Inquiry launched as Civil Defence uniforms appear on market stalls

Clothes were donated in 2017 to Waterford-based disaster relief charity for use in Pakistan

Paul Kehoe, Minister of State for Defence. In response to a parliamentary question this week Mr Kehoe said the uniforms had ‘zero monetary value within Civil Defence’ as they had all been discontinued in 2006. Photograph: Sam Boal

Paul Kehoe, Minister of State for Defence. In response to a parliamentary question this week Mr Kehoe said the uniforms had ‘zero monetary value within Civil Defence’ as they had all been discontinued in 2006. Photograph: Sam Boal

 

The Department of Defence has asked An Garda Síochána to investigate how Civil Defence uniforms donated for use in Pakistan ended up on sale in markets around Ireland.

In 2017 the department, which administers the Civil Defence, donated hundreds of uniforms and pieces of workwear to a disaster relief charity. The Civil Defence, a volunteer-based organisation, had no further use for the uniforms as they were discontinued in 2006.

The clothes were donated to Disaster Relief by Irish and Pakistanis (DRIP), a Waterford-based charity, on the basis they would be used by disaster-relief and emergency medical workers in Pakistan.

The donated items comprised 525 rainproof yellow suits, 800 yellow overalls, 168 navy jackets, 157 navy jumpers and 548 pairs of boots.

Last month, the department became aware that some of the donated uniforms had turned up at markets in various locations around Ireland.

It has now asked the Garda and the Charities Regulator to examine the matter. However, it is understood gardaí have informed the department there is little they can do as the Civil Defence was no longer the legal owners of the uniforms.

“The department has been examining the matter since mid-September 2019 when officials were first informed that the donation had not been managed by the charity as intended,” a department spokeswoman said.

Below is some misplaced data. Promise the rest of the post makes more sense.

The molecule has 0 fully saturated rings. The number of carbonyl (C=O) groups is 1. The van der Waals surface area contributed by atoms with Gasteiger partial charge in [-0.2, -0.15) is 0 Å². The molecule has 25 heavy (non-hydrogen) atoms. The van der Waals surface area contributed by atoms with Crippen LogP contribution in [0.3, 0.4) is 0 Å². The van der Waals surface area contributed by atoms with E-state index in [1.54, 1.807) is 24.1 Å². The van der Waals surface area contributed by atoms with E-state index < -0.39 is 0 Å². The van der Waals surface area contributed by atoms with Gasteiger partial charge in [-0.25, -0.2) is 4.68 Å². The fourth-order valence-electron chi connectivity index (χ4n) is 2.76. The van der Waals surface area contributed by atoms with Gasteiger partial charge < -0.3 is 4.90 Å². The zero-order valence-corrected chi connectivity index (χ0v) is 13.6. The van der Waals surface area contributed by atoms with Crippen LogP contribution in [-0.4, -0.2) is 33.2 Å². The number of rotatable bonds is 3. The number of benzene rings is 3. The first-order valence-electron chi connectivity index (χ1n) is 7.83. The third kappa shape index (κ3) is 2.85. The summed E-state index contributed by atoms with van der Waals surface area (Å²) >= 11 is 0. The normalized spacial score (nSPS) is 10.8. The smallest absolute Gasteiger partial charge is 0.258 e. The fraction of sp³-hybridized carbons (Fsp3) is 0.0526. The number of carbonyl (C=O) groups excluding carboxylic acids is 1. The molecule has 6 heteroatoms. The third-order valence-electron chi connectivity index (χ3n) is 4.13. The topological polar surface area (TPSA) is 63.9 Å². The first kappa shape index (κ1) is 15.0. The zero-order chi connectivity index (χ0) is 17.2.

Formal inquiry

The regulator was informed last week but has yet to begin a formal inquiry. It is understood it is examining if any regulations may have been breached in the handling of the donations. A spokeswoman declined to comment.

DRIP did not respond to requests for comment.

The items were gathered by the department and delivered to the Civil Defence headquarters in Roscrea, Co Tipperary. The uniforms were then loaded into a trailer organised by the charity and brought to Portlaoise where they were placed in storage in preparation for transport to Pakistan. It is understood none of the uniforms made it out of the country.

The charity is a volunteer organisation which is registered with the regulator. It was set up in the wake of the devastating Kashmir earthquake of October 2005. “The mission is to continue the rehabilitation efforts and join hands in future for any disaster in Pakistan and Ireland or anywhere in the world,” the charity’s website states.

It was selected by the department as the recipient of the uniforms based on its previous work with the National Ambulance Service.

‘Zero monetary value’

According to the regulator, in 2017 the charity had a gross income of €2,713 against expenditure of €7,721. Last year its income dropped to €790 against €632 in expenditure. The charity did not respond to requests for comment on Thursday.

In response to a parliamentary question earlier this week Minister of State for Defence Paul Kehoe said the uniforms had “zero monetary value within Civil Defence” as they had all been discontinued in 2006 and replaced with the current orange and navy uniform.

The Civil Defence is a 3,500-strong organisation that operates under the command of local authorities to assist the emergency services. Among its primary functions are search and rescue operations and disaster relief.